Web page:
2 March 2018 High-resolution, label-free two-photon imaging of diseased human corneas
Author Affiliations +
J. of Biomedical Optics, 23(3), 036002 (2018). doi:10.1117/1.JBO.23.3.036002
The diagnosis of corneal diseases may be improved by monitoring the metabolism of cells and the structural organization of the stroma using two-photon imaging (TPI). We used TPI to assess the differences between nonpathological (NP) human corneas and corneas diagnosed with either keratoconus, Acanthamoeba keratitis, or stromal corneal scars. Images were acquired using a custom-built five-dimensional laser-scanning microscope with a broadband sub-15 femtosecond near-infrared pulsed excitation laser and a 16-channel photomultiplier tube detector in combination with a time-correlated single photon counting module. Morphological alterations of epithelial cells were observed for all pathologies. Moreover, diseased corneas showed alterations to the cells’ metabolism that were revealed using the NAD(P)H free to protein-bound ratios. The mean autofluorescence lifetime of the stroma and the organization of the collagen fibers were also significantly altered due to the pathologies. We demonstrate that TPI can be used to distinguish between NP and diseased human corneas, based not only on alterations of the cells’ morphology, which can also be evaluated using current clinical devices, but on additional morphological and functional features such as the organization of the stroma and the cells’ metabolism. Therefore, TPI could become an efficient tool for diagnosing corneal diseases and better understanding the biological processes of the diseases.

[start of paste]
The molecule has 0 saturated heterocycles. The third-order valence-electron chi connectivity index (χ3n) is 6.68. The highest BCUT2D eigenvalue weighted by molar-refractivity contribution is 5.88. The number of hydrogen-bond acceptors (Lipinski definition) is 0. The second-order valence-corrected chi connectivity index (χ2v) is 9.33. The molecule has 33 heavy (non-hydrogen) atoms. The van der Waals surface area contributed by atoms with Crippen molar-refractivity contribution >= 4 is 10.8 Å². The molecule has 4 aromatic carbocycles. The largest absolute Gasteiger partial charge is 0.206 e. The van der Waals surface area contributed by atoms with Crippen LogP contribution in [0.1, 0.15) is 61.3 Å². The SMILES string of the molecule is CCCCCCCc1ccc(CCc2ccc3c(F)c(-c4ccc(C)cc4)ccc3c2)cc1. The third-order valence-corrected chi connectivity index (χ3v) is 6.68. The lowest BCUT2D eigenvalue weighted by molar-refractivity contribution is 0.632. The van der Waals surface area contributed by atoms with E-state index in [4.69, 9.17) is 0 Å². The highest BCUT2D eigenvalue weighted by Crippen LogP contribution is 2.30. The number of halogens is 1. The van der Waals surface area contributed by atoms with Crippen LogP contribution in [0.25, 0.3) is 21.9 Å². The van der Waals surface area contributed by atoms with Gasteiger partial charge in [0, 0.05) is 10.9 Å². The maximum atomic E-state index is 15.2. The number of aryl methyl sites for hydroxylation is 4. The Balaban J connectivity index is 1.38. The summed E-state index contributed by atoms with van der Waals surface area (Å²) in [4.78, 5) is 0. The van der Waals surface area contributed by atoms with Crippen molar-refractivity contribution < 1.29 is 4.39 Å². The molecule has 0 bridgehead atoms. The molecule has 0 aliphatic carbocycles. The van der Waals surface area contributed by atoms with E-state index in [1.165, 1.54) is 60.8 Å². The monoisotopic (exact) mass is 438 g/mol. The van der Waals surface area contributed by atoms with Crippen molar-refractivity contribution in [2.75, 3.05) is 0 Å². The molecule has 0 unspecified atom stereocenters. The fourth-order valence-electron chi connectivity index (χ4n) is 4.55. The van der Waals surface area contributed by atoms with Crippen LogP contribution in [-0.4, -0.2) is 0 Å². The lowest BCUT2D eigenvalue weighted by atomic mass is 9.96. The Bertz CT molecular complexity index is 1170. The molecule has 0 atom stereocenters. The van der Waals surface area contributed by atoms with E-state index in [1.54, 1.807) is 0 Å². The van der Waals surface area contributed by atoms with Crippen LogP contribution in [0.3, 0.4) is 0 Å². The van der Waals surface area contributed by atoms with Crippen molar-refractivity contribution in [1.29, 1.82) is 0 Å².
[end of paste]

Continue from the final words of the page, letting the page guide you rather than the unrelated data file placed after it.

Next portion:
© 2018 Society of Photo-Optical Instrumentation Engineers (SPIE)
Ana Batista, Hans Georg Breunig, Aisada König, Andreas Schindele, Tobias Hager, Berthold Seitz, Karsten König, "High-resolution, label-free two-photon imaging of diseased human corneas," Journal of Biomedical Optics 23(3), 036002 (2 March 2018). https://doi.org/10.1117/1.JBO.23.3.036002 Submission: Received 20 November 2017; Accepted 8 February 2018
Submission: Received 20 November 2017; Accepted 8 February 2018




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